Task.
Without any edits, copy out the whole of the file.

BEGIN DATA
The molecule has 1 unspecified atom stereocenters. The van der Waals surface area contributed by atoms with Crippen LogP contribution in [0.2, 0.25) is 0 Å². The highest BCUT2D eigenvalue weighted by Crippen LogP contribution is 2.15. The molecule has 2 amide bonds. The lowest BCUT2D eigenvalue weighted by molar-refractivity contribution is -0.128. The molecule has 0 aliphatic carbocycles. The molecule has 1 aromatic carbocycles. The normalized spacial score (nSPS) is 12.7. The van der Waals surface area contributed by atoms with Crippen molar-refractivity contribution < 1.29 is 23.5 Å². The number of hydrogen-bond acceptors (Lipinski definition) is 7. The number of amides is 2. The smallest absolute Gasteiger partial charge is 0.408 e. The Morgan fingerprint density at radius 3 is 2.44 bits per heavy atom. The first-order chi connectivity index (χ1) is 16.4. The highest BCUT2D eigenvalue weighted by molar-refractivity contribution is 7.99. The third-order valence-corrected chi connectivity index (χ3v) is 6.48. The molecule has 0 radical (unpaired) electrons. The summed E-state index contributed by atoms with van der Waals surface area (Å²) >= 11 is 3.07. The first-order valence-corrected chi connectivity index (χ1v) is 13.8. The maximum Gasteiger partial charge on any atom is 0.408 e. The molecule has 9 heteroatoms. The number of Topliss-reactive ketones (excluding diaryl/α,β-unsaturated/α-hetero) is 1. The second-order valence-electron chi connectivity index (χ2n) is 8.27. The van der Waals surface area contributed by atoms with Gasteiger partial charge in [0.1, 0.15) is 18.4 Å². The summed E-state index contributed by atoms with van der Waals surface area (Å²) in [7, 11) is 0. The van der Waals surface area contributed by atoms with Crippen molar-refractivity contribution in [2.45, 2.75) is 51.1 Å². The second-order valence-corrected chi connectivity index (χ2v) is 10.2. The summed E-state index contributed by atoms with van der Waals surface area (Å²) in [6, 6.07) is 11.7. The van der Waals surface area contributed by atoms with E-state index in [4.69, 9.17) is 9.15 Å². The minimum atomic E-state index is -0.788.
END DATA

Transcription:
The molecule has 1 unspecified atom stereocenters. The van der Waals surface area contributed by atoms with Crippen LogP contribution in [0.2, 0.25) is 0 Å². The highest BCUT2D eigenvalue weighted by Crippen LogP contribution is 2.15. The molecule has 2 amide bonds. The lowest BCUT2D eigenvalue weighted by molar-refractivity contribution is -0.128. The molecule has 0 aliphatic carbocycles. The molecule has 1 aromatic carbocycles. The normalized spacial score (nSPS) is 12.7. The van der Waals surface area contributed by atoms with Crippen molar-refractivity contribution < 1.29 is 23.5 Å². The number of hydrogen-bond acceptors (Lipinski definition) is 7. The number of amides is 2. The smallest absolute Gasteiger partial charge is 0.408 e. The Morgan fingerprint density at radius 3 is 2.44 bits per heavy atom. The first-order chi connectivity index (χ1) is 16.4. The highest BCUT2D eigenvalue weighted by molar-refractivity contribution is 7.99. The third-order valence-corrected chi connectivity index (χ3v) is 6.48. The molecule has 0 radical (unpaired) electrons. The summed E-state index contributed by atoms with van der Waals surface area (Å²) >= 11 is 3.07. The first-order valence-corrected chi connectivity index (χ1v) is 13.8. The maximum Gasteiger partial charge on any atom is 0.408 e. The molecule has 9 heteroatoms. The number of Topliss-reactive ketones (excluding diaryl/α,β-unsaturated/α-hetero) is 1. The second-order valence-electron chi connectivity index (χ2n) is 8.27. The van der Waals surface area contributed by atoms with Gasteiger partial charge in [0.1, 0.15) is 18.4 Å². The summed E-state index contributed by atoms with van der Waals surface area (Å²) in [7, 11) is 0. The van der Waals surface area contributed by atoms with Crippen molar-refractivity contribution in [2.45, 2.75) is 51.1 Å². The second-order valence-corrected chi connectivity index (χ2v) is 10.2. The summed E-state index contributed by atoms with van der Waals surface area (Å²) in [6, 6.07) is 11.7. The van der Waals surface area contributed by atoms with E-state index in [4.69, 9.17) is 9.15 Å². The minimum atomic E-state index is -0.788.